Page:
Many nutrients are claimed to be good for your heart.

Among the best known are phytosterols, often added to margarines and dairy products.

Their cholesterol-lowering effects are generally well accepted.

However, scientific research reveals some serious concerns.

This article explains what phytosterols are and how they might harm your health.

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Phytosterols, or plant sterols, are a family of molecules related to cholesterol.

They are found in the cell membranes of plants, where they play important roles — just like cholesterol in humans.

The most common phytosterols in your diet are campesterol, sitosterol, and stigmasterol. Plant stanols — another compound occurring in your diet — are similar.

Although people have evolved to function with both cholesterol and phytosterol in their systems, your body prefers cholesterol ().

In fact, you have two enzymes called sterolins that regulate which sterols can enter your body from the gut.

Only tiny amounts of phytosterols pass through — compared to around 55% of cholesterol ().

SUMMARY Phytosterols are the plant equivalents of cholesterol in animals. They have a similar molecular structure but are metabolized differently.

Many healthy plant foods — including nuts, seeds, fruits, vegetables, and legumes — contain considerable amounts of phytosterols.

It has been suggested that paleolithic hunter-gatherers, who ate a diet rich in plants, consumed large amounts of phytosterols ().

However, in comparison to modern diets, this is not entirely true.

Vegetable oils are very high in phytosterols. Because these oils are added to many processed foods, the total dietary intake of phytosterols is probably greater than ever before ().

Cereal grains also contain modest amounts of phytosterols and can be a major source for people who eat a lot of grains ().

What’s more, phytosterols are added to margarines, which are then labeled "cholesterol lowering" and claimed to help prevent heart disease.

However, this assertion is dubious.

SUMMARY Vegetable oils and margarines contain high amounts of phytosterols. Because vegetable oils are added to many processed foods, the concentration of phytosterols in the diet is likely greater than ever before.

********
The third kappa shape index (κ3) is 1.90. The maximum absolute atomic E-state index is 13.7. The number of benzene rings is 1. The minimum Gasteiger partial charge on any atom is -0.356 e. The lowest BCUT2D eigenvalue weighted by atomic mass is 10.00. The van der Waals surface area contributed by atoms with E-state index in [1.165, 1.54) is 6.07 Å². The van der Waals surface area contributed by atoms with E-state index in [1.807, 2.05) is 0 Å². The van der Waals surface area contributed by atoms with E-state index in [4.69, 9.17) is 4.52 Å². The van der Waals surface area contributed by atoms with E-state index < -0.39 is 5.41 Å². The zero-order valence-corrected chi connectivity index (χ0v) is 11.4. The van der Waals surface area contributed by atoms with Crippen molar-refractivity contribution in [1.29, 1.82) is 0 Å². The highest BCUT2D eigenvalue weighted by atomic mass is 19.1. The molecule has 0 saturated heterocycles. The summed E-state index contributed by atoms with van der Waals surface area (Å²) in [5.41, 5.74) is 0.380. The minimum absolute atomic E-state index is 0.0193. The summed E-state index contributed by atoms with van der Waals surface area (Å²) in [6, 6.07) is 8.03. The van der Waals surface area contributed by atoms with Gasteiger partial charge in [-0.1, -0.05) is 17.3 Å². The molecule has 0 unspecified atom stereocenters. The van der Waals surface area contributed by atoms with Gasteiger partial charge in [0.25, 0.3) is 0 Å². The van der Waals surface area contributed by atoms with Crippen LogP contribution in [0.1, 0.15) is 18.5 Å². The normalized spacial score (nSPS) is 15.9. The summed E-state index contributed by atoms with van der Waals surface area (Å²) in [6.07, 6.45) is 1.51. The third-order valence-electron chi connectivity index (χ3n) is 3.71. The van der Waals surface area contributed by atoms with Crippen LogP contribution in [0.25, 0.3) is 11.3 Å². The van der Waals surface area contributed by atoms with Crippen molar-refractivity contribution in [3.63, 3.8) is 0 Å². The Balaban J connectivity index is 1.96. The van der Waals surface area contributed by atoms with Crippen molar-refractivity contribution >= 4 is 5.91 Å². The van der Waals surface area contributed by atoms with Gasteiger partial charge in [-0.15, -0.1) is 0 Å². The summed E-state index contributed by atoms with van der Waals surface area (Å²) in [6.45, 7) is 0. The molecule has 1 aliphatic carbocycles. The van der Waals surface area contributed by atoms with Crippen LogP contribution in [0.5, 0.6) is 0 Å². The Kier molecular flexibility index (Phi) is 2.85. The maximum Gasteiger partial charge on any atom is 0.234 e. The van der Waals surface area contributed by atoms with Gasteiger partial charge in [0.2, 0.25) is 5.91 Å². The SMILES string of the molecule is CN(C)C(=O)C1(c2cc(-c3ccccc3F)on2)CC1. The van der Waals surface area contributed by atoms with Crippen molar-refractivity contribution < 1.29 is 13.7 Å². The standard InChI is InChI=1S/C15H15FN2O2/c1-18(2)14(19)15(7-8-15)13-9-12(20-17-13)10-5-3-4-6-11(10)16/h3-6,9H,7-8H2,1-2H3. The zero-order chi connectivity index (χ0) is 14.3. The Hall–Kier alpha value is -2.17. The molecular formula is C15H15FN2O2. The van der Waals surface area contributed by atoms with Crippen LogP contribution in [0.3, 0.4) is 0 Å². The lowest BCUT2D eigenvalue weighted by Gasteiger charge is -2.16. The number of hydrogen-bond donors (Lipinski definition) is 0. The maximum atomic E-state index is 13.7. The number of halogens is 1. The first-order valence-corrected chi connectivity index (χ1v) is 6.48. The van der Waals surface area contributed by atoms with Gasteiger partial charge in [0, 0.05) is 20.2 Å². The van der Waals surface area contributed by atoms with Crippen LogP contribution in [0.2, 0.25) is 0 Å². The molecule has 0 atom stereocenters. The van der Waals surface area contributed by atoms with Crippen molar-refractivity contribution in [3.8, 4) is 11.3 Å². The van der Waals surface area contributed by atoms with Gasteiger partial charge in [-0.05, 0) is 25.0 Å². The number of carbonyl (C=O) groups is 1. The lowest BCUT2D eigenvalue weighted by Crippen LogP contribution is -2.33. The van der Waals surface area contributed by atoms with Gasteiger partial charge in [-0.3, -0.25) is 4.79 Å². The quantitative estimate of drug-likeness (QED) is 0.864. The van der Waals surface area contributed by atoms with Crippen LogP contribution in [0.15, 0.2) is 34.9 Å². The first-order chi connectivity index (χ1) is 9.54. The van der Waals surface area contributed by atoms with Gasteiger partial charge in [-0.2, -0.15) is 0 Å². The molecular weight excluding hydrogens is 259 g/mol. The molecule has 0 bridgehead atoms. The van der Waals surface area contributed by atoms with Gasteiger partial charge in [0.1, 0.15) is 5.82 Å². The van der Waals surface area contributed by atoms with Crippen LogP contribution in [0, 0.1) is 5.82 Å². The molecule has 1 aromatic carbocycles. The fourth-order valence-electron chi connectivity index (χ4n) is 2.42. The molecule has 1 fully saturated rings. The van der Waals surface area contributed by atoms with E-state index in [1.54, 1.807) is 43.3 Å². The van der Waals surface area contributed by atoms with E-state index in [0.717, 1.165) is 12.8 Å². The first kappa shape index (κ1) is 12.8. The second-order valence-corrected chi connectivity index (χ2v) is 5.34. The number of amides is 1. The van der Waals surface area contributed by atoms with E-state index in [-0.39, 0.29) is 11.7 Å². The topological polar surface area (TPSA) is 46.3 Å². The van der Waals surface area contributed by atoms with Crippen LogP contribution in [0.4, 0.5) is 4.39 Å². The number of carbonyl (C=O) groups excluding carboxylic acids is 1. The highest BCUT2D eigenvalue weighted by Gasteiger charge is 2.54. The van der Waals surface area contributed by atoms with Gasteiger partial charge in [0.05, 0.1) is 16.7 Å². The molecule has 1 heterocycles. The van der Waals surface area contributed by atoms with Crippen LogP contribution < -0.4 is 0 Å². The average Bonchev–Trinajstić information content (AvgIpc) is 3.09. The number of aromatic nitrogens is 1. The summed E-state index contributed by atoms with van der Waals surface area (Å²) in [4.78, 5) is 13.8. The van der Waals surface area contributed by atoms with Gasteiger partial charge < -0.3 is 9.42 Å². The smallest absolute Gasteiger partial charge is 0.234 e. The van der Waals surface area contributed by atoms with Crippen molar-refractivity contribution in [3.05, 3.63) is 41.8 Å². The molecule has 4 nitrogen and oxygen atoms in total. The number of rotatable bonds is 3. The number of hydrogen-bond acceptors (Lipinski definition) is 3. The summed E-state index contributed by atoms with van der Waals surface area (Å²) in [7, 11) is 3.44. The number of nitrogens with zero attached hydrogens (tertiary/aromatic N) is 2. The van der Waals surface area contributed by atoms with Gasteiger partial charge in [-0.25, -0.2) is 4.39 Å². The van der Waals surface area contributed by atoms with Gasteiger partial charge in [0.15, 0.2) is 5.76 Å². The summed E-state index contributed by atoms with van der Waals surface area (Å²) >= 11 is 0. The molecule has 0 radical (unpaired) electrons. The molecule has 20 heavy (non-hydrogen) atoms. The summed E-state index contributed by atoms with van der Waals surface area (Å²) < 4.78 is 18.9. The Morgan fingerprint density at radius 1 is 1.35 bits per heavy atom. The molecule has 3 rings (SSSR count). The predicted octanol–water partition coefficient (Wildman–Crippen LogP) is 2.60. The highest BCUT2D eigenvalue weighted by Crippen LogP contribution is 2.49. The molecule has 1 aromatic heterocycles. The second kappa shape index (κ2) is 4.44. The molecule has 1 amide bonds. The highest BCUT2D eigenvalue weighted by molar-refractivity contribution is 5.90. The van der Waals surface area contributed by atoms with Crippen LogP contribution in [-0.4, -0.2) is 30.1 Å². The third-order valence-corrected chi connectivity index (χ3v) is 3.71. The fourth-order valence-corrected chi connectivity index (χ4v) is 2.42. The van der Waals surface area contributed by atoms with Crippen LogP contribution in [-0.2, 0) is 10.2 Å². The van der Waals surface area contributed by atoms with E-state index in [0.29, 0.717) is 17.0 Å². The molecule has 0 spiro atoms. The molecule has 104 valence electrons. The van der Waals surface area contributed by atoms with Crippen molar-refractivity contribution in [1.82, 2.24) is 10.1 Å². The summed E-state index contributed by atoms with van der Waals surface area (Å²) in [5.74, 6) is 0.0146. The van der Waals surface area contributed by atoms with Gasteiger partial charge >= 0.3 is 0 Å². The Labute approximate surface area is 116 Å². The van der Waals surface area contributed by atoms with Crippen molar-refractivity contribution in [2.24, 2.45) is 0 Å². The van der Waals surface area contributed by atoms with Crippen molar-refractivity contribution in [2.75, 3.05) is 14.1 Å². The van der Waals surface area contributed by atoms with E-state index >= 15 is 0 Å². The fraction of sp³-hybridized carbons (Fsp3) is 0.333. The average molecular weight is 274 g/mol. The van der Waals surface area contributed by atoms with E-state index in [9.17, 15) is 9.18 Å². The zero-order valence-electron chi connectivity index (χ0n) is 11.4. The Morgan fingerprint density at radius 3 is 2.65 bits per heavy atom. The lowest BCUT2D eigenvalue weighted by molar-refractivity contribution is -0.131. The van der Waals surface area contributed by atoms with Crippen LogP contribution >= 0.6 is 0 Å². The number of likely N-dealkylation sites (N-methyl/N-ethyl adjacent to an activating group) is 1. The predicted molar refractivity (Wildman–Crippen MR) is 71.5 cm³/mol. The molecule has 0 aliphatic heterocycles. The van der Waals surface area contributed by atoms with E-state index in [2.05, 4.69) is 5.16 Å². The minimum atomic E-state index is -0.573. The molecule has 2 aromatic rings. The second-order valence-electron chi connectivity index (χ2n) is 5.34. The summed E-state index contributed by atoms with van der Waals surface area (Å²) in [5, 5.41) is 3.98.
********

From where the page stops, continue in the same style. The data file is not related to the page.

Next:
It is a well-documented fact that phytosterols can lower cholesterol levels.

Eating 2–3 grams of phytosterols per day for 3–4 weeks can reduce “bad” LDL cholesterol by around 10% (, ).

This is particularly effective for people who have high cholesterol — whether or not they’re taking cholesterol-lowering statin drugs (, ).

Phytosterol is believed to work by competing for the same enzymes as cholesterol in your gut, effectively preventing cholesterol from being absorbed ().

Although high cholesterol levels are associated with an increased risk of heart disease, they are likely not the cause of heart disease.

For this reason, it is unclear whether reducing your cholesterol levels has any effect on heart disease risk.

SUMMARY Phytosterols can reduce “bad” LDL cholesterol levels by around 10%. However, this may not improve your heart health.

Many people assume that phytosterols can prevent heart attacks because they lower cholesterol.

Yet, no studies indicate that phytosterols can lower your risk of heart disease, strokes, or death.

Paradoxically, phytosterols may increase your risk. Numerous human studies link high phytosterol intake with an increased risk of heart disease (, , ).

Additionally, among people with heart disease in a large Scandinavian study, those with the most phytosterols were most likely to get another heart attack ().

In another study in men with heart disease, those with the highest risk of heart attack were at three times greater risk if they had high concentrations of phytosterols in the blood ().

What’s more, studies in rats and mice show that phytosterols increase plaque buildup in the arteries, cause strokes, and shorten lifespan (, ).

Even though many health authorities like the American Heart Association still recommend phytosterols to improve heart health, others disagree.

For example, Germany’s Drug Commission, France's Food Standards Agency (ANSES) and the UK's National Institute for Health and Care Excellence (NICE) all discourage the use of phytosterols for heart disease prevention (, 16).

Keep in mind that a rare genetic condition called phytosterolemia or sitosterolemia makes some people absorb large amounts of phytosterols into their bloodstream. This increases heart disease risk ().

SUMMARY While phytosterols lead to reduced cholesterol levels, many studies suggest that they can increase your risk of heart disease.

Some evidence suggests that phytosterols may lower your risk of cancer.

Human studies show that people who consume the most phytosterols have a lower risk of stomach, lung, breast, and ovarian cancer (, , , ).

Studies in animals also indicate that phytosterols may have anticancer properties, helping to slow the growth and spread of tumors (, , , ).

However, the only human studies supporting this are observational in nature. This type of research does not provide scientific proof.

Thus, more research is needed.

SUMMARY Human and animal studies suggest that phytosterol intake is associated with a reduced risk of cancer. However, more research is needed.

For millennia, phytosterols have been part of the human diet as a component of vegetables, fruits, legumes, and other plant foods.

However, the modern diet now contains unnaturally high amounts — largely due to consumption of refined vegetable oils and fortified foods.

While high intake of phytosterols is claimed to be heart-healthy, evidence suggests that they are more likely to cause heart disease than prevent it.

Although it’s fine to eat phytosterols from whole plant foods, it’s best to avoid phytosterol-enriched foods and supplements.